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Monday, May 13, 2013

Snow Crash by Neal Stephenson

Release Date: August 2, 2000
Publisher: Bantam Books
Age Group: Adult
Format: Paperback
Source: Purchased
Pages: 440
Buy: Amazon / Barnes & Noble / IndieBound
Description: Goodreads
In reality, Hiro Protagonist delivers pizza for Uncle Enzo’s CosoNostra Pizza Inc., but in the Metaverse he’s a warrior prince. Plunging headlong into the enigma of a new computer virus that’s striking down hackers everywhere, he races along the neon-lit streets on a search-and-destroy mission for the shadowy virtual villain threatening to bring about infocalypse. Snow Crash is a mind-altering romp through a future America so bizarre, so outrageous…you’ll recognize it immediately.

Welcome to a new, unscheduled, but almost-certainly recurring feature on Wastepaper Prose: What Wes Read Instead Of Reading What Wes Should Read! During April, instead of using my reading time to read the Miseducation of Cameron Post (I’m writing that review as soon as I’m done with this one! I promise!), I spent my time nerding out on comic books and books for computer nerds. Somewhere in that spree, I read Neal Stephenson’s Snow Crash which a) was good and b) I thought readers of the blog might enjoy. So, without further ado...

I’m not even sure where to start with Snow Crash. It’s the sort of book where the main character’s name is Hiro Protagonist, all pizza delivery drivers have to get a four year degree at a pizza university, and there’s an entire language (Taxilingua) just for cab drivers.  The most completely realized idea is the Metaverse, which is basically the Internet in full 3D. The idea might seem less crazy now, but Stephenson dreamed it up in the early 90s, before most people had even heard of The Web.

Stephenson’s description of the Metaverse is painstakingly detailed and covers everything from how people appear when they log in to what happens if their avatar is destroyed. The sheer amount of information Stephenson relays about the Metaverse displays his strongest talent: He can explain complex ideas very simply. I’ve previously read another of his books, Cryptonomicon, which contains even more difficult technical ideas than Snow Crash. In both novels, Stephenson manages to explain complicated ideas using a simple and humorous style. He makes you learn everything you need to know to fully follow the plot, but the building blocks are chosen so well and are delivered so humorously that you don’t even realize he’s teaching you something along the way. I’m fairly certain that he could write ten pages about paint drying and I would be entertained.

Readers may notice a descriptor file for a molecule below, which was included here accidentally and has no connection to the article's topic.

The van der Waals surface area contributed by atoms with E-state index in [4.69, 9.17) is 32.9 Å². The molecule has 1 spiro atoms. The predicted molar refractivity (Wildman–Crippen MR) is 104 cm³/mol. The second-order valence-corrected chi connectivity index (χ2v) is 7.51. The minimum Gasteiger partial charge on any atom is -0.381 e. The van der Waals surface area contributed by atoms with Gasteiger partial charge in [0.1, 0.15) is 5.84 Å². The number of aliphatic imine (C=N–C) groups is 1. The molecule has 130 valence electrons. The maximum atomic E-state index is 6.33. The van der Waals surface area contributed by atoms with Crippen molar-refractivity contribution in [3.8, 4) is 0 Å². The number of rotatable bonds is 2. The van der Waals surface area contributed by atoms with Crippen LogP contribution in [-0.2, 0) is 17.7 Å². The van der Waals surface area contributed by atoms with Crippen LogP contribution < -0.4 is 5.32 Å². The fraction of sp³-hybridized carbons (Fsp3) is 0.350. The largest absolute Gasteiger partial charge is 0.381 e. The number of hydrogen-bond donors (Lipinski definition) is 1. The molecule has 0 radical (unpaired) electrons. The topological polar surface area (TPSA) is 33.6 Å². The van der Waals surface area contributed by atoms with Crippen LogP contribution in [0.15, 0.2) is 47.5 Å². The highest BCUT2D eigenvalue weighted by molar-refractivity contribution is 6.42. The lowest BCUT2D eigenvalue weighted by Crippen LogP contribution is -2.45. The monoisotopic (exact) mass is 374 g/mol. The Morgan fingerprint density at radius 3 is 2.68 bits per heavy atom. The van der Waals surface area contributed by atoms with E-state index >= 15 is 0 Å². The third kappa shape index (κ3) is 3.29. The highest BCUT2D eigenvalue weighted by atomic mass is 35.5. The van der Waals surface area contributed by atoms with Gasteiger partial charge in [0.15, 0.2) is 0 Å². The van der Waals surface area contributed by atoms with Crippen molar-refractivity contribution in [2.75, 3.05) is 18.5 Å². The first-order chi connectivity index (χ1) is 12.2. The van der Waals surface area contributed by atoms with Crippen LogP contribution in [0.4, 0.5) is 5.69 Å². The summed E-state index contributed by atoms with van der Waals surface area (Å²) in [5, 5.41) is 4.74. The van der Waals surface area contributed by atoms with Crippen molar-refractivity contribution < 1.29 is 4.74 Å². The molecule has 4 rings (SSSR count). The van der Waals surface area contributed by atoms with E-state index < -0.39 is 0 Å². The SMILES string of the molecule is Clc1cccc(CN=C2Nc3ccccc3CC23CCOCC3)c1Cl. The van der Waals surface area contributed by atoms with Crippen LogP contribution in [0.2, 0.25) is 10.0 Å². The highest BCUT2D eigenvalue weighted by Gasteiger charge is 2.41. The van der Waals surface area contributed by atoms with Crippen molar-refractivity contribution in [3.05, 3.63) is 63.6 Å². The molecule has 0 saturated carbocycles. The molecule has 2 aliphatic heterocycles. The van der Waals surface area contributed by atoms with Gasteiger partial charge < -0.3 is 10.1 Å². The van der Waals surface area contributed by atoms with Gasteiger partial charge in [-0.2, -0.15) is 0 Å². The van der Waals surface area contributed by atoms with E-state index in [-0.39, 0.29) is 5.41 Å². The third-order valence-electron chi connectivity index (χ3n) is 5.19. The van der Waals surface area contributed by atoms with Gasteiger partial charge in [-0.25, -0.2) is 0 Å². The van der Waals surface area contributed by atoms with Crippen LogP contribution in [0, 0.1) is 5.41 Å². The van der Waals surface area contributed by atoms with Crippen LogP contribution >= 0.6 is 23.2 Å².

It’s a good thing that the world Stephenson creates is so much fun and that his writing style is so funny, because the actual execution of his plot leaves a bit to be desired. The grand strokes of the plot are excellent. The very first “computer drug” ever, Snow Crash, has hit the Metaverse streets. As it turns out, it’s more like a computer virus for a human brain and things only gets stranger from there. We’re talking a drug connected to Sumerian myth, the Tower of Babel, and an impending doomsday referred to as the Infopocalypse.

Considering the fantastic nature of the antagonist’s scheme and the mind-melting nature of the ideas Stephenson presents, the minutiae of the plot itself turns out to be disappointingly generic. While there are some awesome moments (I will never be able to hear the phrase, “Listen to reason,” without thinking about this book), I was surprised at how pedestrian the final act felt. I had similar misgivings after finishing Cryptonomicon, which makes me wonder if he’s not better at dreaming up grand ideas rather than he is at actually executing them.

None of the characters have much depth beyond “really good hacker” or “crazy Eskimo with nuke in his motorcycle that is wired to a dead man’s switch.” That said, when the bad guy’s one dimension includes “has a nuke in his motorcycle that is wired to a dead man’s switch,” it’s hard to complain. That particular fact leads to a hilarious moment where a bunch of cops helping the bad guy get away from a private security firm so the nuke doesn’t explode. Again: it’s that kind of book.

There are so many awesome ideas packed into this novel in terms of character quirks and intriguing plot threads, but the disparate parts never seem to quite congeal. Ideas that seemed like they were heading in mind bending directions never quite pay off. Some of those intriguing plot threads are just left dangling. The whole doesn’t do justice to the individual parts. In a way, this book is like a big budget action movie. It’s tons of fun and I’d absolutely recommend it to anyone looking for a fun read, but it just seems like Stephenson is capable of making something so much better.

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